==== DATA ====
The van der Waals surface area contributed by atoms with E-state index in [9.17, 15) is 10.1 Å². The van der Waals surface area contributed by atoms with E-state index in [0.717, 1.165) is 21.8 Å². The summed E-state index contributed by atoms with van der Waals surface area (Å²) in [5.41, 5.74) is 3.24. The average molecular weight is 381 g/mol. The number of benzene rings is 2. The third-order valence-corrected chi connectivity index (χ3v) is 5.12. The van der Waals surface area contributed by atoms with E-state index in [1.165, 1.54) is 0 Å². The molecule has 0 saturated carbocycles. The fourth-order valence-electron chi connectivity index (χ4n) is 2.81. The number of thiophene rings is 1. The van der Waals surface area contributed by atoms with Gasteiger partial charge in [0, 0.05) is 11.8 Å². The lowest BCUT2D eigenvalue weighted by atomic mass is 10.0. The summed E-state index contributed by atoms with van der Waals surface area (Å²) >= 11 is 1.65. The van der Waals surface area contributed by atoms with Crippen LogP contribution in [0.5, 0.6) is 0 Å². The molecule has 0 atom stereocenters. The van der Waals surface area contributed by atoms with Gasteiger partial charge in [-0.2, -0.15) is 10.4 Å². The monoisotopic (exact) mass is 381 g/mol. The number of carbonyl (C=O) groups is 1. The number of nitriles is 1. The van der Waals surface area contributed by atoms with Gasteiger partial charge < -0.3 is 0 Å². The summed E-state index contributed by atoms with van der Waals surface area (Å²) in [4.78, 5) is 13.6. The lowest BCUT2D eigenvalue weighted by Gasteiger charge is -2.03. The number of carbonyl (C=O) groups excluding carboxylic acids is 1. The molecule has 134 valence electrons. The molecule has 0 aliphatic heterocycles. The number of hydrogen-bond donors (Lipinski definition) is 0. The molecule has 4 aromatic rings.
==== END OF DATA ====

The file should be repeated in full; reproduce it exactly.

The van der Waals surface area contributed by atoms with E-state index in [9.17, 15) is 10.1 Å². The van der Waals surface area contributed by atoms with E-state index in [0.717, 1.165) is 21.8 Å². The summed E-state index contributed by atoms with van der Waals surface area (Å²) in [5.41, 5.74) is 3.24. The average molecular weight is 381 g/mol. The number of benzene rings is 2. The third-order valence-corrected chi connectivity index (χ3v) is 5.12. The van der Waals surface area contributed by atoms with E-state index in [1.165, 1.54) is 0 Å². The molecule has 0 saturated carbocycles. The fourth-order valence-electron chi connectivity index (χ4n) is 2.81. The number of thiophene rings is 1. The van der Waals surface area contributed by atoms with Gasteiger partial charge in [0, 0.05) is 11.8 Å². The lowest BCUT2D eigenvalue weighted by atomic mass is 10.0. The summed E-state index contributed by atoms with van der Waals surface area (Å²) >= 11 is 1.65. The van der Waals surface area contributed by atoms with Crippen LogP contribution in [0.5, 0.6) is 0 Å². The molecule has 0 atom stereocenters. The van der Waals surface area contributed by atoms with Gasteiger partial charge in [-0.2, -0.15) is 10.4 Å². The monoisotopic (exact) mass is 381 g/mol. The number of carbonyl (C=O) groups is 1. The number of nitriles is 1. The van der Waals surface area contributed by atoms with Gasteiger partial charge < -0.3 is 0 Å². The summed E-state index contributed by atoms with van der Waals surface area (Å²) in [4.78, 5) is 13.6. The lowest BCUT2D eigenvalue weighted by Gasteiger charge is -2.03. The number of carbonyl (C=O) groups excluding carboxylic acids is 1. The molecule has 134 valence electrons. The molecule has 0 aliphatic heterocycles. The number of hydrogen-bond donors (Lipinski definition) is 0. The molecule has 4 aromatic rings.